Art is one of our favourite subjects. We get to be creative, wacky and representative of ourselves. We have been working on a drawn piece called ‘Falling Backwards’. Students had to trace their hands and feet, in which ever perspective they chose,draw themselves, and then decide what would scare them the most if they were to fall backwards into something. They then outlined their drawing with a Sharpie and learned how to use watercolour paint to create texture. Their results are awesome and I can’t wait to showcase them with you once they are completed. Here are a few pictures of their work in progress:

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IMG_0941Stay tuned for more from LC5B!

 

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LC5 Made The Front Page!

Our learning community’s partnership and visit with our local Spruce Grove Public Library to introduce our students to their brand new Innovation Lab was featured in the Spruce Grove Examiner this week.

Here is the article written by reporter Karen Haynes:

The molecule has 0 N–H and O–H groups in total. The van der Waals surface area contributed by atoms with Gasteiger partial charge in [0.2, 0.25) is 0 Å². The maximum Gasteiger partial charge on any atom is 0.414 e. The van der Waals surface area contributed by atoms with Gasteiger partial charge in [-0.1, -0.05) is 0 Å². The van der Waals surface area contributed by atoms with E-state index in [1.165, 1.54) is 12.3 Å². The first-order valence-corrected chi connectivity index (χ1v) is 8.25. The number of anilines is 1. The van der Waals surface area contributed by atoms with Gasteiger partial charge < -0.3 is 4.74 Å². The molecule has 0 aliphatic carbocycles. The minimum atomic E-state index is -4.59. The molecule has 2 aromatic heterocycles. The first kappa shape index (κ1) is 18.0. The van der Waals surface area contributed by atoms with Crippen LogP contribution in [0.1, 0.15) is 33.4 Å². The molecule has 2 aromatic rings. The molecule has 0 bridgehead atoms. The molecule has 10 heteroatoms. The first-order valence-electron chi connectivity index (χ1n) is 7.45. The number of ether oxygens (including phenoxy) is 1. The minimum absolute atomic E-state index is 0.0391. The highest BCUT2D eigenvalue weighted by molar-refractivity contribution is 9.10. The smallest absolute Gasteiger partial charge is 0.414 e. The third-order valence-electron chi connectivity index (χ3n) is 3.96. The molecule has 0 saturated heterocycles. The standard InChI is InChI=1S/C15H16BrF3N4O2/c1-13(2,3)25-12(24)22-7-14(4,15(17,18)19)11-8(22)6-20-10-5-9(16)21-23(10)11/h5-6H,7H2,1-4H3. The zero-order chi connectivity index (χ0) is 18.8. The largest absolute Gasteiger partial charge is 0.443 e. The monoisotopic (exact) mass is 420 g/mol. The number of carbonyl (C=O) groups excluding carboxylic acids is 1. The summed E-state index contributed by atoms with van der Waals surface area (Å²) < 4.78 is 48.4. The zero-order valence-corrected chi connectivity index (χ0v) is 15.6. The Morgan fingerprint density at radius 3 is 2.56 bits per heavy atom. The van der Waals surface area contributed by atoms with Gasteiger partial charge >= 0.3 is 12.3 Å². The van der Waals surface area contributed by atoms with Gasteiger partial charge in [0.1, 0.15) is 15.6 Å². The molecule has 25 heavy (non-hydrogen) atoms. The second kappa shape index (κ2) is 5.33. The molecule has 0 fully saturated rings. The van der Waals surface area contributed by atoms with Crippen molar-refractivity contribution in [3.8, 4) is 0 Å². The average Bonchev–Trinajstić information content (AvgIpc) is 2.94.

Ella Morrison didn’t seem shy as she belted out the lyrics to her favourite songs during a tour of the Spruce Grove Library’s Innovation Lab on Jan. 16. Morrison was using the library’s GarageBand technology to record her voice. - Karen Haynes, Reporter/Examiner

Ella Morrison didn’t seem shy as she belted out the lyrics to her favourite songs during a tour of the Spruce Grove Library’s Innovation Lab on Jan. 16. Morrison was using the library’s GarageBand technology to record her voice. – Karen Haynes, Reporter/Examiner

The Spruce Grove Public Library’s (SGPL) Innovation Lab is open for business and students from Greystone Centennial Middle School know first hand just how cool this library addition really is.

From Jan. 13 to 16, Grade 5 students from the Spruce Grove school toured the library’s Innovation Lab, testing its virtual reality program, Lego robotics, GarageBand software, 3D printer and circuitry systems.

“Libraries are not just about books anymore and they haven’t been for a long time,” said Leanne Myggland-Carter of the SGPL.

“We are a community hub — for many ages and stages in life… We have intergenerational learning going on. Kids come with their parents and grandparents, and they are helping each other. It’s a community based learning space,” she said.